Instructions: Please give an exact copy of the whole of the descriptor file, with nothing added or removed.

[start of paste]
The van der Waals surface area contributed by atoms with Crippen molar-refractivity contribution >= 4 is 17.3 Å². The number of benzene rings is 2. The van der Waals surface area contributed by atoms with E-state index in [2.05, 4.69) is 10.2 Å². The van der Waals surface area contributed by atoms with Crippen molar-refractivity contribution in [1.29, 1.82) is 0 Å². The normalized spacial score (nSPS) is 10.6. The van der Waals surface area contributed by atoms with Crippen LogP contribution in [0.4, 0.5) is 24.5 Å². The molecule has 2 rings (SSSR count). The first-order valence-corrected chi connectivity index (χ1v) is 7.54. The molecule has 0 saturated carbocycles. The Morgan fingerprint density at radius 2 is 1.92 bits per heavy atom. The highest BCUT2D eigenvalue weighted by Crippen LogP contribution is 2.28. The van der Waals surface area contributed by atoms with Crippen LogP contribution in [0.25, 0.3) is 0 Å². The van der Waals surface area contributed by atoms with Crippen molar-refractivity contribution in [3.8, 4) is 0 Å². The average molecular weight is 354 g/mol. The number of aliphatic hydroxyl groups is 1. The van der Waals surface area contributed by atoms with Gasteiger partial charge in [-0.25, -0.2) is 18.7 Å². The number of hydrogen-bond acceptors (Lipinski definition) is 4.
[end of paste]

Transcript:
The van der Waals surface area contributed by atoms with Crippen molar-refractivity contribution >= 4 is 17.3 Å². The number of benzene rings is 2. The van der Waals surface area contributed by atoms with E-state index in [2.05, 4.69) is 10.2 Å². The van der Waals surface area contributed by atoms with Crippen molar-refractivity contribution in [1.29, 1.82) is 0 Å². The normalized spacial score (nSPS) is 10.6. The van der Waals surface area contributed by atoms with Crippen LogP contribution in [0.4, 0.5) is 24.5 Å². The molecule has 2 rings (SSSR count). The first-order valence-corrected chi connectivity index (χ1v) is 7.54. The molecule has 0 saturated carbocycles. The Morgan fingerprint density at radius 2 is 1.92 bits per heavy atom. The highest BCUT2D eigenvalue weighted by Crippen LogP contribution is 2.28. The van der Waals surface area contributed by atoms with Crippen LogP contribution in [0.25, 0.3) is 0 Å². The van der Waals surface area contributed by atoms with Crippen molar-refractivity contribution in [3.8, 4) is 0 Å². The average molecular weight is 354 g/mol. The number of aliphatic hydroxyl groups is 1. The van der Waals surface area contributed by atoms with Gasteiger partial charge in [-0.25, -0.2) is 18.7 Å². The number of hydrogen-bond acceptors (Lipinski definition) is 4.